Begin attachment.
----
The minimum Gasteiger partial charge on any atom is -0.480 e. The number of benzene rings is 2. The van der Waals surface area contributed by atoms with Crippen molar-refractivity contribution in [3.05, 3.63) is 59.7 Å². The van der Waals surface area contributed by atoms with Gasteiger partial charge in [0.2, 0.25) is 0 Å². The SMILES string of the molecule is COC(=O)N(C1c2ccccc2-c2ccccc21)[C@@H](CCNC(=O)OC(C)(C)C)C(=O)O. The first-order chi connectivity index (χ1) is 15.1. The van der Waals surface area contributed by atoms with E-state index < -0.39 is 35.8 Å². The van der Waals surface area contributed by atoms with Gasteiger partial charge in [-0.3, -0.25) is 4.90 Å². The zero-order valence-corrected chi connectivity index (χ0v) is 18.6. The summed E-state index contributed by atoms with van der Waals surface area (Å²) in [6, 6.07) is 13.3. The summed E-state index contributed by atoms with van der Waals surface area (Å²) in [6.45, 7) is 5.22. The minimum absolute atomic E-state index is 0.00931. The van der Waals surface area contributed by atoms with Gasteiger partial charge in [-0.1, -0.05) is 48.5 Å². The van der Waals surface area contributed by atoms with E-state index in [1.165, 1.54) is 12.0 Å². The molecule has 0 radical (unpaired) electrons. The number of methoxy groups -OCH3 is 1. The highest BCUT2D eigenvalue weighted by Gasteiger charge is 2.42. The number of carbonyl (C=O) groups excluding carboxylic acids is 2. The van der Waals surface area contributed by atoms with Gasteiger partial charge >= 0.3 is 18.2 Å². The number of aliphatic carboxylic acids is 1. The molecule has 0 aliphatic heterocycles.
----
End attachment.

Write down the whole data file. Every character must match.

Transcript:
The minimum Gasteiger partial charge on any atom is -0.480 e. The number of benzene rings is 2. The van der Waals surface area contributed by atoms with Crippen molar-refractivity contribution in [3.05, 3.63) is 59.7 Å². The van der Waals surface area contributed by atoms with Gasteiger partial charge in [0.2, 0.25) is 0 Å². The SMILES string of the molecule is COC(=O)N(C1c2ccccc2-c2ccccc21)[C@@H](CCNC(=O)OC(C)(C)C)C(=O)O. The first-order chi connectivity index (χ1) is 15.1. The van der Waals surface area contributed by atoms with E-state index < -0.39 is 35.8 Å². The van der Waals surface area contributed by atoms with Gasteiger partial charge in [-0.3, -0.25) is 4.90 Å². The zero-order valence-corrected chi connectivity index (χ0v) is 18.6. The summed E-state index contributed by atoms with van der Waals surface area (Å²) in [6, 6.07) is 13.3. The summed E-state index contributed by atoms with van der Waals surface area (Å²) in [6.45, 7) is 5.22. The minimum absolute atomic E-state index is 0.00931. The van der Waals surface area contributed by atoms with Gasteiger partial charge in [-0.1, -0.05) is 48.5 Å². The van der Waals surface area contributed by atoms with E-state index in [1.165, 1.54) is 12.0 Å². The molecule has 0 radical (unpaired) electrons. The number of methoxy groups -OCH3 is 1. The highest BCUT2D eigenvalue weighted by Gasteiger charge is 2.42. The number of carbonyl (C=O) groups excluding carboxylic acids is 2. The van der Waals surface area contributed by atoms with Gasteiger partial charge >= 0.3 is 18.2 Å². The number of aliphatic carboxylic acids is 1. The molecule has 0 aliphatic heterocycles.